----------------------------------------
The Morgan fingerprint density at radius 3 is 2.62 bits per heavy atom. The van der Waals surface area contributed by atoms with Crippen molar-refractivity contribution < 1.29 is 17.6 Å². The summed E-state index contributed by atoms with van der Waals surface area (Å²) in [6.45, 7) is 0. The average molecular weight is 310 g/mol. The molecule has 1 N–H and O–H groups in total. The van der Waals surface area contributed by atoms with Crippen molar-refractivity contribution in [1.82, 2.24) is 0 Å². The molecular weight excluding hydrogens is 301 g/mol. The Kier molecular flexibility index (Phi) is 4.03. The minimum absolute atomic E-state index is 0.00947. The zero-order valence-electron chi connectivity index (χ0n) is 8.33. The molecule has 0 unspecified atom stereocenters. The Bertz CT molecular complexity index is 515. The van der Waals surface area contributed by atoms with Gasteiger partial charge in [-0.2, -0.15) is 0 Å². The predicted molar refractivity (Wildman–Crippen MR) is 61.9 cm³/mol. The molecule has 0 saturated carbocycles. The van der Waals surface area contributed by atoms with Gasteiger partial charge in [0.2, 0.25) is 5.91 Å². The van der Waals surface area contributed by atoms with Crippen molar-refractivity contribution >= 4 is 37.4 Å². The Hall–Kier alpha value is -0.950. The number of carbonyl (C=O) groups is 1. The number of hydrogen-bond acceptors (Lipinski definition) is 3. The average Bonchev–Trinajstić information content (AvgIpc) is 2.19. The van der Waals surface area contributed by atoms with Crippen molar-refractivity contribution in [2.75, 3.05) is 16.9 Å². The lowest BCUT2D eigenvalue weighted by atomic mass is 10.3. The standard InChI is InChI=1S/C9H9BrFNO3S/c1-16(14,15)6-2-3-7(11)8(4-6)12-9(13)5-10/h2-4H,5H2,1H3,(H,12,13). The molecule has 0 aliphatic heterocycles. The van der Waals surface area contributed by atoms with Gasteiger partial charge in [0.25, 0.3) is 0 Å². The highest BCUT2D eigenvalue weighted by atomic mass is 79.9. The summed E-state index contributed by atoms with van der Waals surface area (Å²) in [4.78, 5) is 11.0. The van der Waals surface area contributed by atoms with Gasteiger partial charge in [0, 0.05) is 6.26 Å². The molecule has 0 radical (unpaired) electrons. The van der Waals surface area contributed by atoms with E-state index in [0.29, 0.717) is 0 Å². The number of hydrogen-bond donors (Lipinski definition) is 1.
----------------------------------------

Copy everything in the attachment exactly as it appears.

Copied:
The Morgan fingerprint density at radius 3 is 2.62 bits per heavy atom. The van der Waals surface area contributed by atoms with Crippen molar-refractivity contribution < 1.29 is 17.6 Å². The summed E-state index contributed by atoms with van der Waals surface area (Å²) in [6.45, 7) is 0. The average molecular weight is 310 g/mol. The molecule has 1 N–H and O–H groups in total. The van der Waals surface area contributed by atoms with Crippen molar-refractivity contribution in [1.82, 2.24) is 0 Å². The molecular weight excluding hydrogens is 301 g/mol. The Kier molecular flexibility index (Phi) is 4.03. The minimum absolute atomic E-state index is 0.00947. The zero-order valence-electron chi connectivity index (χ0n) is 8.33. The molecule has 0 unspecified atom stereocenters. The Bertz CT molecular complexity index is 515. The van der Waals surface area contributed by atoms with Gasteiger partial charge in [-0.2, -0.15) is 0 Å². The predicted molar refractivity (Wildman–Crippen MR) is 61.9 cm³/mol. The molecule has 0 saturated carbocycles. The van der Waals surface area contributed by atoms with Gasteiger partial charge in [0.2, 0.25) is 5.91 Å². The van der Waals surface area contributed by atoms with Crippen molar-refractivity contribution >= 4 is 37.4 Å². The Hall–Kier alpha value is -0.950. The number of carbonyl (C=O) groups is 1. The number of hydrogen-bond acceptors (Lipinski definition) is 3. The average Bonchev–Trinajstić information content (AvgIpc) is 2.19. The van der Waals surface area contributed by atoms with Crippen molar-refractivity contribution in [2.75, 3.05) is 16.9 Å². The lowest BCUT2D eigenvalue weighted by atomic mass is 10.3. The standard InChI is InChI=1S/C9H9BrFNO3S/c1-16(14,15)6-2-3-7(11)8(4-6)12-9(13)5-10/h2-4H,5H2,1H3,(H,12,13). The molecule has 0 aliphatic heterocycles. The van der Waals surface area contributed by atoms with Gasteiger partial charge in [0.25, 0.3) is 0 Å². The highest BCUT2D eigenvalue weighted by atomic mass is 79.9. The summed E-state index contributed by atoms with van der Waals surface area (Å²) in [4.78, 5) is 11.0. The van der Waals surface area contributed by atoms with Gasteiger partial charge in [0, 0.05) is 6.26 Å². The molecule has 0 radical (unpaired) electrons. The van der Waals surface area contributed by atoms with E-state index in [0.29, 0.717) is 0 Å². The number of hydrogen-bond donors (Lipinski definition) is 1.